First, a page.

Many decisions in raising our kids feel as if they take place “between a rock and a hard place.” This old saying recalls Odysseus’ journey through the narrow waterways on his ship as he was heading home. In the legend, Odysseus had to pass between Scylla and Charybdis, both sea monsters. The hero chose the “lesser of two evils,” sailing closer to Scylla, where he would lose fewer sailors and not risk his whole ship going down. (Today, we believe that the real-world equivalent of this journey would have been the the Strait of Messina between the island of Sicily and the coast of Calabria in Italy.)
So many moments of being a mom or dad feel like this kind of a choice, though, we hope, with less deadly consequences. As we celebrate Father’s Day, it’s a good time to remember that many dads and moms are facing tough questions every day.
For instance, a toddler acts out at a playground, disrupting other kids. Do you remove her from the situation? Do you distract her? Lecture her? Do you let her learn the hard way that other kids may hit back?
Or a teen says he wants to go to a distant concert with friends you don’t know. Do you let him go? Or do you force him to stay home, knowing that he might just sneak out next time you aren’t looking? Should you trust his friends to drive safely, and to go to safe places? Then again, should you deny your teen contact with his peers and risk social isolation? Learning the hard way here could be risky, but in the long run, so could being perceived as “mean” mom or dad whose decisions are to be evaded or avoided.
Many parents begin their voyage into child-rearing hoping to find “rules” for parenting. That’s why we buy so many books and read so many blogs. These kinds of writing flourish, and yet they cannot provide proscriptive wisdom. There is no rule book, no manual (even though I still have a funny “baby owner’s manual” book that someone gave me when I had infants!) for raising kids.
What you really do need, rather than rules, is a philosophy. And “before you can have a parenting philosophy, you need a life philosophy,” says Stoic author Brittany Polat, who talked about this topic during the Practical Paths to Flourishing Stoicon-X event held earlier this month. She’s right. It’s key to set our own ethical, moral, and psychological house in order, to become the best parents—and best humans—that we can be. By developing our own character, and our virtues of wisdom, justice, courage, and temperance, we can set a good example. What is more, we can feel some certainty, some rock to stand on, as we question the crazy world around us when it comes to raising kids from babies to young adults.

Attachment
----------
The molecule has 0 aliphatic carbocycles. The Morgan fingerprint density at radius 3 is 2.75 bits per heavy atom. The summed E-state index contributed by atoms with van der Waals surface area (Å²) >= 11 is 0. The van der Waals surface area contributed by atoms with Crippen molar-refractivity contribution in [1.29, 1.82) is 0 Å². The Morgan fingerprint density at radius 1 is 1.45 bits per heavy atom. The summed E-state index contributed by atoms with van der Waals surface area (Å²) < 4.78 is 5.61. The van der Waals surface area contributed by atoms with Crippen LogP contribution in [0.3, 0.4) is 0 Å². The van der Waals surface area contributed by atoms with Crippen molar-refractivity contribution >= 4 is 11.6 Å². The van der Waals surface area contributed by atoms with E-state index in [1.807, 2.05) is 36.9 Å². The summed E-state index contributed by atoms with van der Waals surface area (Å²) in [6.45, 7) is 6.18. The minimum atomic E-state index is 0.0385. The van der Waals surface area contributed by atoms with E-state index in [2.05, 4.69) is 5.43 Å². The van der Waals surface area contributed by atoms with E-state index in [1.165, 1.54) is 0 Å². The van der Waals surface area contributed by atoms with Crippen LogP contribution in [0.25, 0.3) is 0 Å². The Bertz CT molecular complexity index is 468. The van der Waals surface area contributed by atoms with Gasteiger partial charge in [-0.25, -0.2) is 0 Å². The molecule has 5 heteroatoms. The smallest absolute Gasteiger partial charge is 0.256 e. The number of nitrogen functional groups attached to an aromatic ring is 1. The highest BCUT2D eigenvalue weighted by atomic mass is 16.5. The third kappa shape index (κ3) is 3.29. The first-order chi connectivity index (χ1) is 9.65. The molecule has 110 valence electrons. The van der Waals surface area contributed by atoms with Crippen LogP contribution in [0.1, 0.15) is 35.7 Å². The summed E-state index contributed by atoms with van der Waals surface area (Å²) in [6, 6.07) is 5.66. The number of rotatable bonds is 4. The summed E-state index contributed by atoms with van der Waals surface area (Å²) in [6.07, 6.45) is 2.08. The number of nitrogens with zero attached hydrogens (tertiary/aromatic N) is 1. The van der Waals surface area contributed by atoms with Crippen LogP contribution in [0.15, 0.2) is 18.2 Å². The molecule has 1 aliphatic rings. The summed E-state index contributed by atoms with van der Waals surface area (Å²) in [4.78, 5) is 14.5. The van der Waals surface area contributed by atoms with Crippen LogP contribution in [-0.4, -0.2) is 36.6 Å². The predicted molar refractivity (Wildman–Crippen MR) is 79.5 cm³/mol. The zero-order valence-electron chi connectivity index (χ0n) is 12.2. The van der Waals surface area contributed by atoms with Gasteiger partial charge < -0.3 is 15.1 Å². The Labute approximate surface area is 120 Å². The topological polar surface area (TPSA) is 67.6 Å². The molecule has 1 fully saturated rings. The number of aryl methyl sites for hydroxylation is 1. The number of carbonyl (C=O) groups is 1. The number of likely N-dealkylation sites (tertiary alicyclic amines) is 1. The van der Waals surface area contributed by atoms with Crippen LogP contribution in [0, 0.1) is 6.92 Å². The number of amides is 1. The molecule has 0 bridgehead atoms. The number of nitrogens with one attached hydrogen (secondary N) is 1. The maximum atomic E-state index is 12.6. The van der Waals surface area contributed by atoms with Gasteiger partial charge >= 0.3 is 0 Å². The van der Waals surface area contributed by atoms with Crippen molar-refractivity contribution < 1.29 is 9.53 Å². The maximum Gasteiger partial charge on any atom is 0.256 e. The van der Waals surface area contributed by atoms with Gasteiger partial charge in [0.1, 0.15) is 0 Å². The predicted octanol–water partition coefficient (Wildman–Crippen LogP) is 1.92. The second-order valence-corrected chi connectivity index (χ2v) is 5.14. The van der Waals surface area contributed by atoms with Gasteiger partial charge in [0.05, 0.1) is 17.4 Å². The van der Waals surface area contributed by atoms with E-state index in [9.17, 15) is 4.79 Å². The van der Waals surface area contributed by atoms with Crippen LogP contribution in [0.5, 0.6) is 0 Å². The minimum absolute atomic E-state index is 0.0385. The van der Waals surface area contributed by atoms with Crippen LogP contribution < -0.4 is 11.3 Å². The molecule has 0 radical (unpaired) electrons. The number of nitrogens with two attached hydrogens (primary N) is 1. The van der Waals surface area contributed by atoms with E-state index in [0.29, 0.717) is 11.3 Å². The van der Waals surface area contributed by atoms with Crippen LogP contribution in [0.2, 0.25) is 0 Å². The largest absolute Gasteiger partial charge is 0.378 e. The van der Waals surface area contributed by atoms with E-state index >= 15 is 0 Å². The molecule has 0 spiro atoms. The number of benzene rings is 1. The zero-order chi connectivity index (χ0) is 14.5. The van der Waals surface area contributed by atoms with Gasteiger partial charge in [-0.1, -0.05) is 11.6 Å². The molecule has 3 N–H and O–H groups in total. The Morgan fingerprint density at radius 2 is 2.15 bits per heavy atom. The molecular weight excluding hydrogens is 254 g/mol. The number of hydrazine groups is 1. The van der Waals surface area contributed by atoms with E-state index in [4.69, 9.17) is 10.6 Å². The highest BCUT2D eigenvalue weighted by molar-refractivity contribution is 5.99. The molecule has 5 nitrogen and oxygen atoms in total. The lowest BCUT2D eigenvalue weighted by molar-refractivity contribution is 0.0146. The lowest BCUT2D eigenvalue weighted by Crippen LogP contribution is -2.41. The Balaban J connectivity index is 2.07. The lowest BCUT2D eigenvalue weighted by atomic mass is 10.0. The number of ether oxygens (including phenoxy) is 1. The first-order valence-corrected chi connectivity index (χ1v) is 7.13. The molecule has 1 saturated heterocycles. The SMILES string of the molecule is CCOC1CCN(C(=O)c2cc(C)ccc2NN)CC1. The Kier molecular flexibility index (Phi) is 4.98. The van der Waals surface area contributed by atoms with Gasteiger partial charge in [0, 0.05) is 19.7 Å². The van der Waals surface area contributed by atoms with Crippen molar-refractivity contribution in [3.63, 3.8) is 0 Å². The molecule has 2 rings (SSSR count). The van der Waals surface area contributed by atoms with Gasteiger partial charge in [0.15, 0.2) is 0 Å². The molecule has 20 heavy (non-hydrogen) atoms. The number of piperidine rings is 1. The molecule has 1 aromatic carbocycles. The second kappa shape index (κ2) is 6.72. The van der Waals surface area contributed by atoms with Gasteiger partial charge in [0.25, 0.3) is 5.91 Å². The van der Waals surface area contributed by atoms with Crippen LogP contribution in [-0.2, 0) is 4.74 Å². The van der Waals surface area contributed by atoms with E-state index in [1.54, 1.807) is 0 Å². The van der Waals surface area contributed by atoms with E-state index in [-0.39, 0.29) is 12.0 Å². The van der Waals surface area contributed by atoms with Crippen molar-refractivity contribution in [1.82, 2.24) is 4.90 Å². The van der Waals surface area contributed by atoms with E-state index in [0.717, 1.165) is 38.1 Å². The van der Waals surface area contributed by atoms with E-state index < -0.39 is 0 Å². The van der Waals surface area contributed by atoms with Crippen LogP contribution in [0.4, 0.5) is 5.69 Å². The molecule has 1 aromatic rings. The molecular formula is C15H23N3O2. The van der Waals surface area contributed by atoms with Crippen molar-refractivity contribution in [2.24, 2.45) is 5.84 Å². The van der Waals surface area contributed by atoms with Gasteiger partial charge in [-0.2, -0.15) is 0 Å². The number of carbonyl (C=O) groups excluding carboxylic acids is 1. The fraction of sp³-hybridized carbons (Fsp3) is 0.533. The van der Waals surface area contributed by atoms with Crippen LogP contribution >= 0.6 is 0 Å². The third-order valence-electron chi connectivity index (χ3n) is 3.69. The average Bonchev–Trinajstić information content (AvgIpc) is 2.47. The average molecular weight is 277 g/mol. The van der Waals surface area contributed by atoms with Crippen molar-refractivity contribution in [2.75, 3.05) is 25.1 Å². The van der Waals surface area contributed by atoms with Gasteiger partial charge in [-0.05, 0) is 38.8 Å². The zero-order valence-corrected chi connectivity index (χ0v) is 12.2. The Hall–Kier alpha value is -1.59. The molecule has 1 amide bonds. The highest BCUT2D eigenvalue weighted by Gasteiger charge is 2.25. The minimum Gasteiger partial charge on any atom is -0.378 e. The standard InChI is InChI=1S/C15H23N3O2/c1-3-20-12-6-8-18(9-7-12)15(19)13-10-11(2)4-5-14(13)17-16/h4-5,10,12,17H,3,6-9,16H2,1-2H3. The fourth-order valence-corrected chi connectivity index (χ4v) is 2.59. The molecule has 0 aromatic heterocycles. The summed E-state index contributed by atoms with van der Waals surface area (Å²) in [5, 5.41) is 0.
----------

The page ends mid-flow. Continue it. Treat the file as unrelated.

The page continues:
That is why I turned to Stoic life philosophy in the first place. Surrounded by the hyper-competitive parents of Silicon Valley, trying to raise two girls with good values, working to create a supportive, healthy home with my husband, every choice seemed loaded with anxiety-producing questions and pressures. Knowing that an age-old ethical philosophy was perfectly in line with my grounded, common-sense approach to being a mother and to fighting the pull towards a superficial vision of status and “success” made it not just tolerable, but meaningful, to guide my kids… and then watch them become independent guides for themselves.
There’s another layer here. Being a mom or dad is about navigating this journey between a rock and a hard place, with your own values and ethics as the lighthouse showing you the way. What complicates things is that it’s not just you guiding your children. It’s much more. In addition to individual decisions parents have to make, you also face larger Scyllas and Charybdises as we pilot your family ship.
Some of these are:
These are all rocks that our ship could founder upon. What’s difficult is that many of these things are outside of our control. These factors require constant shifting and readjusting through narrow, constrained waterways, as new challenges arise. It’s not smooth sailing, no matter how much energy and love you put into it.
For my part, while I say that there are no rules in parenting, I would clarify that by suggesting that there are important rules, or approaches, to teach our kids. Here are some key ones:
May your ship successfully navigate the rough waters and rocky passages of parenthood!
About The Stoic Mom
I'm a writer, editor, and mom to two daughters in Northern California on a journey to discover how Stoic philosophy and mindful approaches can change a parent's - or any person's - life.